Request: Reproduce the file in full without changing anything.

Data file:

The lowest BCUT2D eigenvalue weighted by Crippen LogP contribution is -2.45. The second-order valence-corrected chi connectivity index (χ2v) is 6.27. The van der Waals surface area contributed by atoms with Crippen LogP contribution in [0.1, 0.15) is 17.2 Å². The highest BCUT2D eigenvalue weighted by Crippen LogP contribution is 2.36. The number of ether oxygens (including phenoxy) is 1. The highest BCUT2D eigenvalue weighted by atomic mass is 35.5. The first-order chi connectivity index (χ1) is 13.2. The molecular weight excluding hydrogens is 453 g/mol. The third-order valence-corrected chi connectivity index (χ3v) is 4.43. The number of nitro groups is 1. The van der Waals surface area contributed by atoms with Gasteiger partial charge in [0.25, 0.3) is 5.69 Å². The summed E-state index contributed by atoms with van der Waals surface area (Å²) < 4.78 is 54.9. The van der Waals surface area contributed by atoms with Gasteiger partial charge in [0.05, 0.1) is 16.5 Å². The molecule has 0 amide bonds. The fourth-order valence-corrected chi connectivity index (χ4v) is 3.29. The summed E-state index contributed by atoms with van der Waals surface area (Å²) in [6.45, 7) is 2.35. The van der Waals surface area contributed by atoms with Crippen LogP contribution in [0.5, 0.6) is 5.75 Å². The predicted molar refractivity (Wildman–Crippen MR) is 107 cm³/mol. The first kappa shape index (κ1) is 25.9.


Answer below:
The lowest BCUT2D eigenvalue weighted by Crippen LogP contribution is -2.45. The second-order valence-corrected chi connectivity index (χ2v) is 6.27. The van der Waals surface area contributed by atoms with Crippen LogP contribution in [0.1, 0.15) is 17.2 Å². The highest BCUT2D eigenvalue weighted by Crippen LogP contribution is 2.36. The number of ether oxygens (including phenoxy) is 1. The highest BCUT2D eigenvalue weighted by atomic mass is 35.5. The first-order chi connectivity index (χ1) is 13.2. The molecular weight excluding hydrogens is 453 g/mol. The third-order valence-corrected chi connectivity index (χ3v) is 4.43. The number of nitro groups is 1. The van der Waals surface area contributed by atoms with Gasteiger partial charge in [0.25, 0.3) is 5.69 Å². The summed E-state index contributed by atoms with van der Waals surface area (Å²) < 4.78 is 54.9. The van der Waals surface area contributed by atoms with Gasteiger partial charge in [0.05, 0.1) is 16.5 Å². The molecule has 0 amide bonds. The fourth-order valence-corrected chi connectivity index (χ4v) is 3.29. The summed E-state index contributed by atoms with van der Waals surface area (Å²) in [6.45, 7) is 2.35. The van der Waals surface area contributed by atoms with Crippen LogP contribution in [0.5, 0.6) is 5.75 Å². The predicted molar refractivity (Wildman–Crippen MR) is 107 cm³/mol. The first kappa shape index (κ1) is 25.9.